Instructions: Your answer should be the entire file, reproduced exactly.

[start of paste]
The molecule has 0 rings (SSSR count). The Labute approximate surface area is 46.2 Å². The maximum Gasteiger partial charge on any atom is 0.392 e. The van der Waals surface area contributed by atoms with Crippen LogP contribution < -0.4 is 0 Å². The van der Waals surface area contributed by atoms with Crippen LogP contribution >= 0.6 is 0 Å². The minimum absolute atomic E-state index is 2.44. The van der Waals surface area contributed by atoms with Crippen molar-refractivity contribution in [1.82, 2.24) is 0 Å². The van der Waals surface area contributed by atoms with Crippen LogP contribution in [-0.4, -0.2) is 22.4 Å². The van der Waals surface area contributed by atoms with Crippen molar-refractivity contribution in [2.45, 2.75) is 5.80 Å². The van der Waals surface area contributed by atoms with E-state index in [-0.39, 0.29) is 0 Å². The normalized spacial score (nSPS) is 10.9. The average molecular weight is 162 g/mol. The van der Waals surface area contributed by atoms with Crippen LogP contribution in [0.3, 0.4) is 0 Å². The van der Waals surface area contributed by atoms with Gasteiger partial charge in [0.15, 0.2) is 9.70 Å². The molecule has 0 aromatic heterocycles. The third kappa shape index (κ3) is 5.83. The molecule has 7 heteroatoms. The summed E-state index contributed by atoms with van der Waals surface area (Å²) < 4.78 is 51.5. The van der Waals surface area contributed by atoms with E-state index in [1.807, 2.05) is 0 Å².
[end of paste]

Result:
The molecule has 0 rings (SSSR count). The Labute approximate surface area is 46.2 Å². The maximum Gasteiger partial charge on any atom is 0.392 e. The van der Waals surface area contributed by atoms with Crippen LogP contribution < -0.4 is 0 Å². The van der Waals surface area contributed by atoms with Crippen LogP contribution >= 0.6 is 0 Å². The minimum absolute atomic E-state index is 2.44. The van der Waals surface area contributed by atoms with Crippen molar-refractivity contribution in [1.82, 2.24) is 0 Å². The van der Waals surface area contributed by atoms with Crippen LogP contribution in [-0.4, -0.2) is 22.4 Å². The van der Waals surface area contributed by atoms with Crippen molar-refractivity contribution in [2.45, 2.75) is 5.80 Å². The van der Waals surface area contributed by atoms with E-state index in [-0.39, 0.29) is 0 Å². The normalized spacial score (nSPS) is 10.9. The average molecular weight is 162 g/mol. The van der Waals surface area contributed by atoms with Crippen LogP contribution in [0.3, 0.4) is 0 Å². The van der Waals surface area contributed by atoms with Gasteiger partial charge in [0.15, 0.2) is 9.70 Å². The molecule has 0 aromatic heterocycles. The third kappa shape index (κ3) is 5.83. The molecule has 7 heteroatoms. The summed E-state index contributed by atoms with van der Waals surface area (Å²) < 4.78 is 51.5. The van der Waals surface area contributed by atoms with E-state index in [1.807, 2.05) is 0 Å².